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Sunbeds return at Phuket's Bang Tao beach:we knew they would

Phuket Beach Policy in Chaos: Resorts Show No Sign of Supporting 10 Percent Zones

Thursday, February 26, 2015
PHUKET: The Governor of Phuket is heading for Bangkok at the weekend and Europe early next week with his plan for 10 percent beach umbrella service zones still being snubbed by almost everyone.

Today at Kata-Karon municipal offices, representatives from about 35 resorts indicated they do not want to be part of the plan.

Most of the resorts have never been willing to warn guests in low season about the deadly rip currents.

It would be a major change in approach if they took up the plea by local authorities to tell tourists that umbrellas and beach chairs are only allowed on 10 percent of Phuket's beaches.

One resort representative asked at today's meeting whether the 10 percent was measured on a wild day at high tide or on a tranquil day at low tide.

The question revealed the underlying cynicism about Governor Nisit Jansomwong's plan to keep all the clutter of umbrellas and beach chairs contained in regimented portions of Phuket's beaches.

The truth is, tourists who visit beaches and the equipment hirers who were supposed to be banished forever by the military clearances last year don't like regimentation.

The governor's idea has little hope of working because nobody wants to enforce it.

The only organisation capable of making sure regulations are followed and properly protecting Phuket's beaches is the Royal Thai Navy.

Senior officers clearly believe the local councils and police, who have tended to avoid overseeing Phuket's beaches for decades, now need to step up.

They aren't at all keen. Nor are the resorts.

The suggestion today that because resorts benefitted from the appeal of Phuket's beaches, they should each provide a staffer to oversee guests' beach protection and services was greeted with a silence that speaks volumes.

Resorts traditionally take responsibility for what occurs on their premises but no responsibility for anything that happens beyond it.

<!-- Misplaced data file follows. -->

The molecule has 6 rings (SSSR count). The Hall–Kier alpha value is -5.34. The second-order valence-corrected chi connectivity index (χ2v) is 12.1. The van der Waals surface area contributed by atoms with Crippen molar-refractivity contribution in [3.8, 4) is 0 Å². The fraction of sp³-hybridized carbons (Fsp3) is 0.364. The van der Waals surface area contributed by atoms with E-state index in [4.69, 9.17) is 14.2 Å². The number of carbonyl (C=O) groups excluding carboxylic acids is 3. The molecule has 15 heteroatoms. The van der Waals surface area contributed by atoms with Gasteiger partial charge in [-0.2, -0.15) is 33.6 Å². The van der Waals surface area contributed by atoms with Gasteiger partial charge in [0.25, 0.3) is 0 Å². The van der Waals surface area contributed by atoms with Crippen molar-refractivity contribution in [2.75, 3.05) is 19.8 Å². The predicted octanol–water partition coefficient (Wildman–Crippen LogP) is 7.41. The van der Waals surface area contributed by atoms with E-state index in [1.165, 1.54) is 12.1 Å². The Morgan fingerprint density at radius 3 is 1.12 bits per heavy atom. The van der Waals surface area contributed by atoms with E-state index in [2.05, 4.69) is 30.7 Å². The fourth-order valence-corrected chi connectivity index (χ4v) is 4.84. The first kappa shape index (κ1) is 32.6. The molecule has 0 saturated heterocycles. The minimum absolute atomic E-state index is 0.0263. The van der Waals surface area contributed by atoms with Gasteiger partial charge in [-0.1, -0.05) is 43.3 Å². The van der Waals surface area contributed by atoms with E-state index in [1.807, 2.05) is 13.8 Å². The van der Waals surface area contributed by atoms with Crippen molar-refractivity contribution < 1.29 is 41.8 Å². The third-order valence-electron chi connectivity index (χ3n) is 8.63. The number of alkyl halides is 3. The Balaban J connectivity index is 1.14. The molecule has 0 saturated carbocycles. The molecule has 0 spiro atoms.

Drownings? No, very few of them warn guests about rip currents.

Motorcycle crashes? We don't know of a single resort that sees it as a responsibility to warn guests about the danger of hiring motorcycles.

Today's meeting was another powerful persuader that Phuket authorities know nothing about beach culture and only a little about resorts and tourism.

We can only guess at what Vice Governor Somkiet Sangkaosutthirak will report back to Governor Nisit, who is about to leave Thailand for Europe and ITB Berlin.

Far too many questions remain unanswered about what the future holds for European tourists who previously have loved the Thai holiday island's beaches.

Patong remains a jumble of private enterprise, with the tourists who bring their own beach chairs declining to give up their places in the sun, or the shade, on Phuket's most popular beach.

Most people can see how disastrous it will be the moment that reluctant police are forced to act upon the handouts banning all beach chairs.

Images of officers struggling with elderly tourists will destroy the picture-postcard impression of friendly Phuket across Europe forever.

One hopes it never happens, and that the 10 percent concept is quickly replaced with a return to a genuine 100 percent clearance that sweeps private enterprise from the beaches yet allows tourists to bring their own beach chairs and umbrellas.